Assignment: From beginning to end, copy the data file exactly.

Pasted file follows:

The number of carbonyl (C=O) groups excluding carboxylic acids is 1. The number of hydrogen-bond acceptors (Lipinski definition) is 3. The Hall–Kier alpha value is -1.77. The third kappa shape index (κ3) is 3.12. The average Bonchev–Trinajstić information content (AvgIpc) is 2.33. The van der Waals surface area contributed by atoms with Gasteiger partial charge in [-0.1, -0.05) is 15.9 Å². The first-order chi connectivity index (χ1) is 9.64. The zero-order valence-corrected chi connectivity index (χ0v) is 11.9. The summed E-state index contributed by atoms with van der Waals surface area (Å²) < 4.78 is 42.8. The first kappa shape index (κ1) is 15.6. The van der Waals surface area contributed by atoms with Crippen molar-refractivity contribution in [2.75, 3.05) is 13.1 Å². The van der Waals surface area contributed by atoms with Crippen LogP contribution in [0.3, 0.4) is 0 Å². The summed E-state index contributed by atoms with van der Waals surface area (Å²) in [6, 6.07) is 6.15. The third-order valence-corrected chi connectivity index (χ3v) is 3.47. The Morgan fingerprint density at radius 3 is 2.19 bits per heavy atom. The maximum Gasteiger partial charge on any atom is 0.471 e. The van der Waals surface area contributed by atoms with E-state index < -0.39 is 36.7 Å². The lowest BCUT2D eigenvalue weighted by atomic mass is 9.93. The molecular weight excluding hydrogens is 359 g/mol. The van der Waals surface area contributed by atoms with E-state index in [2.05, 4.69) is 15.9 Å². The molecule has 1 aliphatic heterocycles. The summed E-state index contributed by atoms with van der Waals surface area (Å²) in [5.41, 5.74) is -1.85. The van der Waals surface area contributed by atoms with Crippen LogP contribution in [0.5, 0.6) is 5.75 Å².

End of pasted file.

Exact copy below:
The number of carbonyl (C=O) groups excluding carboxylic acids is 1. The number of hydrogen-bond acceptors (Lipinski definition) is 3. The Hall–Kier alpha value is -1.77. The third kappa shape index (κ3) is 3.12. The average Bonchev–Trinajstić information content (AvgIpc) is 2.33. The van der Waals surface area contributed by atoms with Gasteiger partial charge in [-0.1, -0.05) is 15.9 Å². The first-order chi connectivity index (χ1) is 9.64. The zero-order valence-corrected chi connectivity index (χ0v) is 11.9. The summed E-state index contributed by atoms with van der Waals surface area (Å²) < 4.78 is 42.8. The first kappa shape index (κ1) is 15.6. The van der Waals surface area contributed by atoms with Crippen molar-refractivity contribution in [2.75, 3.05) is 13.1 Å². The van der Waals surface area contributed by atoms with Crippen LogP contribution in [0.3, 0.4) is 0 Å². The summed E-state index contributed by atoms with van der Waals surface area (Å²) in [6, 6.07) is 6.15. The third-order valence-corrected chi connectivity index (χ3v) is 3.47. The Morgan fingerprint density at radius 3 is 2.19 bits per heavy atom. The maximum Gasteiger partial charge on any atom is 0.471 e. The van der Waals surface area contributed by atoms with E-state index < -0.39 is 36.7 Å². The lowest BCUT2D eigenvalue weighted by atomic mass is 9.93. The molecular weight excluding hydrogens is 359 g/mol. The van der Waals surface area contributed by atoms with E-state index in [2.05, 4.69) is 15.9 Å². The molecule has 1 aliphatic heterocycles. The summed E-state index contributed by atoms with van der Waals surface area (Å²) in [5.41, 5.74) is -1.85. The van der Waals surface area contributed by atoms with Crippen LogP contribution in [0.5, 0.6) is 5.75 Å².